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Three school principals who were in the Taieri Principals Association with Robin Bain were some of the first witnesses called by the defence in the trial of 37-year-old David Bain for the June 20, 1994 murders of his parents, two sisters and younger brother.
The witnesses described the physical changes they noticed in Robin Bain as well as his growing frustration and unhappiness at not being able to obtain a better teaching position.
He was looking unkempt, his clothing was scruffy and unprofessional and he was becoming smelly.
She said he seemed to have lost confidence.
During a discussion about the movement of teachers, Robin said he had "had enough", that he had applied for various positions and not got an interview.
The principals were aware of other teachers also feeling a bit trapped, but their main focus was Robin Bain, Mrs Davidson said.
"I could see this was wrenching him apart."
A seminar was organised for July 1, when an adviser from the College of Education was going to discuss career options.
Mrs Davidson was one of three local principals who went to the Taieri Beach School after Robin Bain's death.
She described the school as a "shambles", with no evidence of any teaching programme for his pupils.
The office was chaotic, with mail, mainly unopened, other papers and various items, piled everywhere.
Mrs Davidson also became aware of some disturbing and graphic stories which had been published in the school newsletter which was sent out days before the Bain family was shot.
Malin Stone, then principal of Berwick School, told the court he had used Robin Bain as a mentor.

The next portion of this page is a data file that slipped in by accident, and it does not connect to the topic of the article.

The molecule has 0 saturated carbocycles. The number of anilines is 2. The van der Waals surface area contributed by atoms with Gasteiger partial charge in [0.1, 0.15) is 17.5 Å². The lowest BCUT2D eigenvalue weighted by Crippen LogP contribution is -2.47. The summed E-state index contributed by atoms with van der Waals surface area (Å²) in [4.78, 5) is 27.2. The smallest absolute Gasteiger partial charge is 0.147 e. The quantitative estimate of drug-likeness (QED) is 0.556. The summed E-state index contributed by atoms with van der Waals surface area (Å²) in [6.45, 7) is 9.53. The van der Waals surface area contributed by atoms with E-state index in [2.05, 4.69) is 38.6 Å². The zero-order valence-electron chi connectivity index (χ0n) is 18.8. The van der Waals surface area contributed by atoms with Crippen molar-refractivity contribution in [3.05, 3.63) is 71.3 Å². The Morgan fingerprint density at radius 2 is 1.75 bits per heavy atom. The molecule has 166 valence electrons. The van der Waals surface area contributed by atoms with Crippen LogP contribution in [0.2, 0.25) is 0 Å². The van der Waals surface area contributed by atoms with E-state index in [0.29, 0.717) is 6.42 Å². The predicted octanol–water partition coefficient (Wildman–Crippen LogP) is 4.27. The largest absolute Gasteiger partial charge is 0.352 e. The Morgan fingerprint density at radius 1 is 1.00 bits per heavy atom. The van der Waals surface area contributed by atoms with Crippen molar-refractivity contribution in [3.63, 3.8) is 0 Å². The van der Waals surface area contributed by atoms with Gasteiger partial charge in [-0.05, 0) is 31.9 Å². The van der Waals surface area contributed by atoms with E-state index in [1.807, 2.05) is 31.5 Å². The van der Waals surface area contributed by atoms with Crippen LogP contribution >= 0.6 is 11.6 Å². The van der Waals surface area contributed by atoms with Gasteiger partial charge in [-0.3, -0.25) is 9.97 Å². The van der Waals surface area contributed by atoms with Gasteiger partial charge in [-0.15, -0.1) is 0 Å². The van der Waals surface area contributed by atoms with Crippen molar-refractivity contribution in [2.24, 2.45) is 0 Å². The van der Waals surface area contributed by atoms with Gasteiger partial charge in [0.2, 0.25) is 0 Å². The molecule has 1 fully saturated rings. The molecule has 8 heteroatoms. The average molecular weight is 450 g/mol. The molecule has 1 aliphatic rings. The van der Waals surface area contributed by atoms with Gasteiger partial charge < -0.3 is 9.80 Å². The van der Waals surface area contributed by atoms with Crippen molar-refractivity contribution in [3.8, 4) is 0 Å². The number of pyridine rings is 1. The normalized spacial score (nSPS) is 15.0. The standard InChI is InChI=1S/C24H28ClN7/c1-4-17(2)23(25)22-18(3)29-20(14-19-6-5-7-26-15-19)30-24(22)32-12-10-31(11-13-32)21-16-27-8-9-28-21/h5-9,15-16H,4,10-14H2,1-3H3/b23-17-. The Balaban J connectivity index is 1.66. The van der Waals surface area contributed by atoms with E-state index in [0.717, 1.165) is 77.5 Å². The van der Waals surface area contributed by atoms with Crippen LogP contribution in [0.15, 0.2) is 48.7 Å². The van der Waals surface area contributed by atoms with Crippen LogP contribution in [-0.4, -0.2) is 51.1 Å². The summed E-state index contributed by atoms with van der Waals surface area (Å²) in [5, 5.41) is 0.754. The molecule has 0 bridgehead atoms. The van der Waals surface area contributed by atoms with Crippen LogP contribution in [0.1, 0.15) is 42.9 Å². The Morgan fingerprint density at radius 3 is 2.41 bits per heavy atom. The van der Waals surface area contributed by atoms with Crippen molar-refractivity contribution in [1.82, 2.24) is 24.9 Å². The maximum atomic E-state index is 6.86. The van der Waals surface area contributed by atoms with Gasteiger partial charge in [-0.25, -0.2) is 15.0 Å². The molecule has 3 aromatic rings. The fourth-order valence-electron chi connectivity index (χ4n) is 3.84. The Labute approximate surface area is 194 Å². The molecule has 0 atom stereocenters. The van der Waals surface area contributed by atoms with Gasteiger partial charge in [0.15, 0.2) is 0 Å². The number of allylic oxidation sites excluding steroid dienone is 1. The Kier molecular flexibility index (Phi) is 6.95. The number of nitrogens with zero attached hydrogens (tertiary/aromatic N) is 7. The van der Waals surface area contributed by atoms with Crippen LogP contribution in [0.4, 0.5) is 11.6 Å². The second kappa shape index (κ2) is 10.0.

"I found him extremely motivated, and very laid-back, which was interesting for me as I was `pretty uptight' as a new principal," Mr Stone said.
They worked closely together, as both were interested in computers.
Robin was at the forefront of computing in the Otago area at that time.
"He was streets ahead of anyone else I knew.
"And he was using computers a lot in the classroom."
Robin was motivated and interesting, had a great sense of humour and was fun to be around.
But that had changed by 1994.
When both schools were at a camp at Berwick Forest, Robin essentially did nothing apart from on the first day.
He was quiet, seemed caught up in his own thoughts and was not motivated.
"He seemed to have lost a lot of interest," Mr Stone said.
He thought Robin was discouraged because he knew he could not advance any further in his career.
He recalled him becoming angry and aggressive at a meeting at the Teachers College, virtually abusing the lecturer.
Mr Stone described it as "very out of character" for Robin, who seemed to have changed dramatically from the way he had been.
The Robin Bain he had known was "fazed by nothing".
Mr Stone said he went to the Taieri Beach School the day after Robin's death and found the classroom "a shambles" and "everything a mess", with no evidence of planning, no programmes of work and everything "dishevelled".
Kevin MacKenzie, from St Mary's School in Mosgiel, described Robin being more "negative and down to it" in early 1994.
He vividly remembered Robin's appearance at the Taieri Principals Association May meeting.
Robin was quite dishevelled, his hair was all over the place and he was not dressing like a professional colleague.
"And he looked gaunt and down to it."
He was also "a wee bit smelly".
He described Robin as seeming "totally different from when I first knew him as a colleague".
When he went to the school with Mrs Davidson after the June 20 shootings, he found Robin's classroom "pretty shambolic", generally messy and with very little children's work anywhere.
Mr MacKenzie also expressed concern at some violent stories published in the weekly school newsletter sent out the Thursday before the Bain family were killed.
One of the stories was about a porcelain doll and a family of five who were all murdered, some of them by being shot.
Mr MacKenzie said he could not believe a principal would encourage the writing of the stories and publish them in a school newsletter.
It was "totally weird and unprofessional", he told defence counsel Michael Reed QC.
Malin Stone and Kevin MacKenzie give evidence during the retrial of David Bain.